NdBr3–KBr phase diagram

DSC investigations were performed for 28 samples with different compositions covering the entire composition range. The temperature and the fusion enthalpy of the related mixtures were obtained from the corresponding heating curves. Some characteristic DSC heating curves are presented in Fig. 4. The effects at the highest temperature are undoubtedly related to the liquidus temperatures. In the composition range 0 < x < 0.250, where x is NdBr3 mol fraction, two additional endothermic peaks were present in addition to the liquidus effect (Fig. 4a). The first one, observed in all the samples up to x  = 0.250 at 849 K, can be undoubtedly ascribed to the KBr–K3NdBr6 eutectic. The eutectic composition, x (NdBr3) = 0.192, was determined accurately from the Tammann plot presented in Fig. 5a, and the enthalpy of fusion at the eutectic composition is ΔfusHm = 13.6 kJ mol−1. The second thermal effect, at 680 K (mean value from the measurements), was observable in all the curves up to x = 0.333, the composition at which it disappeared. This thermal effect corresponds to the formation of K3NdBr6 compound from MX and M2LnX5. The molar enthalpy related to this effect [calculated for K3NdBr6 compound (Fig. 5b)], ΔformHm = 45.8 kJ mol−1, is in a good agreement with the enthalpy observed for the formation of many M3LnX6 compounds (M = alkali metal, Ln = lanthanide, X = halide) [42]. For the mixture with x = 0.250, only peaks at 683 and 918 K were observed in the curve (Fig. 4b). The latter peak has a typical shape of a congruently melting compound. We deduced that congruently melting K3NdBr6 compound exists in the NdBr3–KBr system.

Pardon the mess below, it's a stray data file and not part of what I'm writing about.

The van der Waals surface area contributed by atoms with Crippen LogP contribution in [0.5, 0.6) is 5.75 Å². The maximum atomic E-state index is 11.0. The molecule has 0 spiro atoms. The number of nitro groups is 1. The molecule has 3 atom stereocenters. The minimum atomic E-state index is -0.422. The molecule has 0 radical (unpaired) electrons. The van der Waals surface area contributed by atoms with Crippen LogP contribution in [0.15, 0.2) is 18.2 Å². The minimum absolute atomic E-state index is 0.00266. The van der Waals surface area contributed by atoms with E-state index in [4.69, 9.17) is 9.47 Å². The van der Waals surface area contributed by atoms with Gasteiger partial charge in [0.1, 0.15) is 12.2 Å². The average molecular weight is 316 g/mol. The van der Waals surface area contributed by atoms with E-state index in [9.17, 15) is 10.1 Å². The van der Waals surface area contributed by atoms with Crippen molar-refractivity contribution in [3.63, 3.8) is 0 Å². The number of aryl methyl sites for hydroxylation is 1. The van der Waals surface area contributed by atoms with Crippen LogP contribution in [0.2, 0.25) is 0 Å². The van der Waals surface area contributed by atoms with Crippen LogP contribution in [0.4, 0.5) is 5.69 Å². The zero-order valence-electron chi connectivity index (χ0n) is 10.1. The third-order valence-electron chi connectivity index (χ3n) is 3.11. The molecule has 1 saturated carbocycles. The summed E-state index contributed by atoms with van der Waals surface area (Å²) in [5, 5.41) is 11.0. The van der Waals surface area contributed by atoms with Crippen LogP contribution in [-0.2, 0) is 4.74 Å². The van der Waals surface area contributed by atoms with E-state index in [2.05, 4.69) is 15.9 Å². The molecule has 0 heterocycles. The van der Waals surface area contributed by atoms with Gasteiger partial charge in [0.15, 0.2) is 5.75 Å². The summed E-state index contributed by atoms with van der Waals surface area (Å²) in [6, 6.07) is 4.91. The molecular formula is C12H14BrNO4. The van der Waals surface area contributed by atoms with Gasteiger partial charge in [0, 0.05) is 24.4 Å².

Fig. 4